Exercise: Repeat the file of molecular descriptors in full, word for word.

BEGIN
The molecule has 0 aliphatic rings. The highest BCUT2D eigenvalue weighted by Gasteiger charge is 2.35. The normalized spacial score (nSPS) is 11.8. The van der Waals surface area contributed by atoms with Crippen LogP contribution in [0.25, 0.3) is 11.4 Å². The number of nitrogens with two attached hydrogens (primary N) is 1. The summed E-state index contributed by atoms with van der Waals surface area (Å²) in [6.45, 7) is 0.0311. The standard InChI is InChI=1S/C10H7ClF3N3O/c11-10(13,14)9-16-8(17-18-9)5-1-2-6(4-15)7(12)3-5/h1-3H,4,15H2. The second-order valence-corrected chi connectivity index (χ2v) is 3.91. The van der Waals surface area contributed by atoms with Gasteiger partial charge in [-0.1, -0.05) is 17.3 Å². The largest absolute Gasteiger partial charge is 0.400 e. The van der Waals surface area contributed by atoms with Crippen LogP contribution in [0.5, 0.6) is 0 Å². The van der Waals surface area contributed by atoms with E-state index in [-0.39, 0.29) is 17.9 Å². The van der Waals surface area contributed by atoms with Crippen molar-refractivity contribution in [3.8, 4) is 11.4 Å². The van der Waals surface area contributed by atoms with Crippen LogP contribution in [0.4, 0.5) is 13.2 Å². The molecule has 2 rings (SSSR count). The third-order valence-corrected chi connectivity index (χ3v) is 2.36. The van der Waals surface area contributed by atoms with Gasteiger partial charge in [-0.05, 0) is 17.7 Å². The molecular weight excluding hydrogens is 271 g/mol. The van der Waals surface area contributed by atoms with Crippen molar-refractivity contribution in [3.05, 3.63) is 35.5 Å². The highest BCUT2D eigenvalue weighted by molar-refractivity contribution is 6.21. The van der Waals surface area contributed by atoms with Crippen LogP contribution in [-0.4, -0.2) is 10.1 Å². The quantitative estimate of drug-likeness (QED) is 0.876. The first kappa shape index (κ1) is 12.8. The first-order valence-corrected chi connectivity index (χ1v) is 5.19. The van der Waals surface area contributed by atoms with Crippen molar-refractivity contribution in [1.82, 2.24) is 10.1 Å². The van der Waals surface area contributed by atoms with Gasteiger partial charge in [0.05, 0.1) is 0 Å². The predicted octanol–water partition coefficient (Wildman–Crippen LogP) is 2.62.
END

The molecule has 0 aliphatic rings. The highest BCUT2D eigenvalue weighted by Gasteiger charge is 2.35. The normalized spacial score (nSPS) is 11.8. The van der Waals surface area contributed by atoms with Crippen LogP contribution in [0.25, 0.3) is 11.4 Å². The number of nitrogens with two attached hydrogens (primary N) is 1. The summed E-state index contributed by atoms with van der Waals surface area (Å²) in [6.45, 7) is 0.0311. The standard InChI is InChI=1S/C10H7ClF3N3O/c11-10(13,14)9-16-8(17-18-9)5-1-2-6(4-15)7(12)3-5/h1-3H,4,15H2. The second-order valence-corrected chi connectivity index (χ2v) is 3.91. The van der Waals surface area contributed by atoms with Gasteiger partial charge in [-0.1, -0.05) is 17.3 Å². The largest absolute Gasteiger partial charge is 0.400 e. The van der Waals surface area contributed by atoms with Crippen LogP contribution in [0.5, 0.6) is 0 Å². The van der Waals surface area contributed by atoms with E-state index in [-0.39, 0.29) is 17.9 Å². The van der Waals surface area contributed by atoms with Crippen molar-refractivity contribution in [3.8, 4) is 11.4 Å². The van der Waals surface area contributed by atoms with Crippen LogP contribution in [0.4, 0.5) is 13.2 Å². The molecule has 2 rings (SSSR count). The third-order valence-corrected chi connectivity index (χ3v) is 2.36. The van der Waals surface area contributed by atoms with Gasteiger partial charge in [-0.05, 0) is 17.7 Å². The molecular weight excluding hydrogens is 271 g/mol. The van der Waals surface area contributed by atoms with Crippen molar-refractivity contribution in [3.05, 3.63) is 35.5 Å². The highest BCUT2D eigenvalue weighted by molar-refractivity contribution is 6.21. The van der Waals surface area contributed by atoms with Crippen LogP contribution in [-0.4, -0.2) is 10.1 Å². The quantitative estimate of drug-likeness (QED) is 0.876. The first kappa shape index (κ1) is 12.8. The first-order valence-corrected chi connectivity index (χ1v) is 5.19. The van der Waals surface area contributed by atoms with Crippen molar-refractivity contribution in [1.82, 2.24) is 10.1 Å². The van der Waals surface area contributed by atoms with Gasteiger partial charge in [0.05, 0.1) is 0 Å². The predicted octanol–water partition coefficient (Wildman–Crippen LogP) is 2.62.